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Let’s Think of Our Journalists as Rabbis Not MBA’s

I am not sure why, but I find myself disagreeing rather often with Nicholas Lemann, dean of the Columbia Graduate School of Journalism. (See here and here.) The latest disagreement is over his statement in Geneva Overholser’s manifesto on behalf of journalism. In a discussion about credentialing journalists, there is this:

Nicholas Lemann, dean of the Columbia Graduate School of Journalism, said the model he likes is the MBA, which “is required nowhere but has a highly meaningful credential value everywhere. If journalism graduate degrees achieved that cachet, we could all die happy….”

I would rather our model be rabbinical schools rather than MBA programs. I want someone more like a rabbi, who studies constantly, is wise and sees interpreting the world as an art as much as a science. I like the Wikipedia explanation:

Rabbis … typically speak on behalf of their communities on a wide range of issues, offer spiritual leadership for their congregation, and are usually involved in Jewish lifecycle events. Nevertheless, rabbis are not essential to the performance of Jewish liturgy and ritual, and Jewish congregations can persist indefinitely without a rabbi assigned to them.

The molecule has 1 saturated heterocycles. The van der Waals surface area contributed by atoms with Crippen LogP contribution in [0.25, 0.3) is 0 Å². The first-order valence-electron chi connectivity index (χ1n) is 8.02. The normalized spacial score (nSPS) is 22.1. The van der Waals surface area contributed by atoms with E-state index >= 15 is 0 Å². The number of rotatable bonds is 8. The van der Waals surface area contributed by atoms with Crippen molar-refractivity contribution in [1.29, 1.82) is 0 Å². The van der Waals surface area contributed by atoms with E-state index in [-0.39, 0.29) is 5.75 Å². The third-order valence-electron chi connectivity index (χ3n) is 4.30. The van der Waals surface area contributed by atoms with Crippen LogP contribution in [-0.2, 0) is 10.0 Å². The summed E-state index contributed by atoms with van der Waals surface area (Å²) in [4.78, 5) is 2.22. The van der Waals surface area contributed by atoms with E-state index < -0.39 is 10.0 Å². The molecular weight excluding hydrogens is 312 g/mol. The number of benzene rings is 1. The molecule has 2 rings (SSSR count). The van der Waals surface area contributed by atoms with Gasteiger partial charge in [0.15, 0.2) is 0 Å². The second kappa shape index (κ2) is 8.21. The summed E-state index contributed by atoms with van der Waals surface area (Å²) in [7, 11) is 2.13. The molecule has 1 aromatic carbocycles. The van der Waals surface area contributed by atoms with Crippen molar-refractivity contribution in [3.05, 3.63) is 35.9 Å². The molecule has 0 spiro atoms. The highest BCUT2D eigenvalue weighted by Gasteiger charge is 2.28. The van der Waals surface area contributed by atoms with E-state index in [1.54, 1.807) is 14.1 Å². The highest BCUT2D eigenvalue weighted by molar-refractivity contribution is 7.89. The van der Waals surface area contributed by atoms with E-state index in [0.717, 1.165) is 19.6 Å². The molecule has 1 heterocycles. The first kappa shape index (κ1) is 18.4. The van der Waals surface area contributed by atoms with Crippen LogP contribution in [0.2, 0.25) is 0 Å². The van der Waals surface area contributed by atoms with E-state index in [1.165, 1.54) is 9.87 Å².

I want our journalists to be wise, thoughtful members of the community, rather than cold and calculating distant observers. In this new participatory culture we will need information providers, aggregators, mediators and navigators, who are part of the community but who have status because of their wisdom and accomplishments, not because of their degree.

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One Response to “Let’s Think of Our Journalists as Rabbis Not MBA’s”

  1. Grayson Says:

    Dude’d have a cow if he knew how many times TrueGritz had been “officially” credentialed as gen-u-ine media members.